No, not a rant about the use of pulmonary artery catheters…was out walking recently & came across this fellow.
As it’s winter, the snakes come out onto road surfaces to warm up. This is a tiger snake – Kangaroo Island has two snakes, the tiger and the pygmy copperhead. KI tiger snakes don’t have the usual tiger stripes, being black to help absorb heat quicker. As is common with island speciation, the tiger snakes here are larger and more venomous that their mainland counterparts. You can see the ‘hood’ on this fellow as he makes himself appear more threatening.
We don’t see that many snake envenomations locally…the vet sees more, as dogs and snakes don’t mix. Generally snakes will avoid humans…although in the colder months I take especial care when collecting logs from the woodpile, as snakes like to rest there. Come summer, they are generally more active at night – hunting mice and frogs – and occasionally engaging in fights-to-the-death with local Rosenberg’s goanna.
It’s worth thinking about how YOU are going to manage a snake bite in your community – both from immediate first aid (pressure immobilisation, keep still) through to assessment (was this a true envenomation, a ‘dry bite’ or even a ‘stick bite’?) as well as use of snake-venom detection kit to aid decision-making as to which anti-venin to use (clue – if it’s a tiger snake or copperhead, use tiger snake antivenin!) and subsequent resuscitation.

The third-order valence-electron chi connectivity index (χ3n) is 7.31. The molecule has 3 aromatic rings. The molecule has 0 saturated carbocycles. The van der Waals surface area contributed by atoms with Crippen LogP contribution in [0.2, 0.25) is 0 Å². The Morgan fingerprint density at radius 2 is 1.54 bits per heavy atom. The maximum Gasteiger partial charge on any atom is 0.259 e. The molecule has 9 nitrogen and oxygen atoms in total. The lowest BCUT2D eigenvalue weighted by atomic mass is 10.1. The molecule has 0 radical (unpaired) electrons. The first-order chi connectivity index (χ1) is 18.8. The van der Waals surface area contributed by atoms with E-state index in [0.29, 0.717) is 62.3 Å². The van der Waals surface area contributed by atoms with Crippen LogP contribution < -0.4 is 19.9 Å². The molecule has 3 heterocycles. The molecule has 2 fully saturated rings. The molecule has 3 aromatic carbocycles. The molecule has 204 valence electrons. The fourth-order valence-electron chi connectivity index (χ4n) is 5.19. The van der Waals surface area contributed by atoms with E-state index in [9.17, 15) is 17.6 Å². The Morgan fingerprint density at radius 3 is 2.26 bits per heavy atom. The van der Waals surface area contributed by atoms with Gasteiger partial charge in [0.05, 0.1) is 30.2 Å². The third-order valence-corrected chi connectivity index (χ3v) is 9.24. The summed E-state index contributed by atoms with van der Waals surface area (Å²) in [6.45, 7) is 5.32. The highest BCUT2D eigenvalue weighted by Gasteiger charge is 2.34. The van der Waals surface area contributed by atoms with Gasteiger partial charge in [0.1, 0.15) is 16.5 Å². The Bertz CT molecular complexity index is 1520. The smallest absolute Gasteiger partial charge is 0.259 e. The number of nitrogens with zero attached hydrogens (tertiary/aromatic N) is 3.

Few quick Qs :
- who is most likely to get envenomated by snakes?
- how do you apply pressure-immobilisation?
- how do determine envenomation or not in a rural setting?
- how to use a venom-detection kit? to guide choice of antivenin?
- are there any pitfalls in resuscitation of the snake bite victim?
Rural docs coming along to the RDASA Education Event Aug 8-9th at Wirrina Cove, South Australia will get a chance to quiz Prof Julian White on this topic. I’d recommend the CSL Antivenom Handbook, although I am not at all convinced about counting anal scales in the middle of a resus!
Might also be asking Prof White for his views on use of redback antivenom!
Eminence vs evidence-based medicine? Great review here from AdelaideEmergencyPhysicians.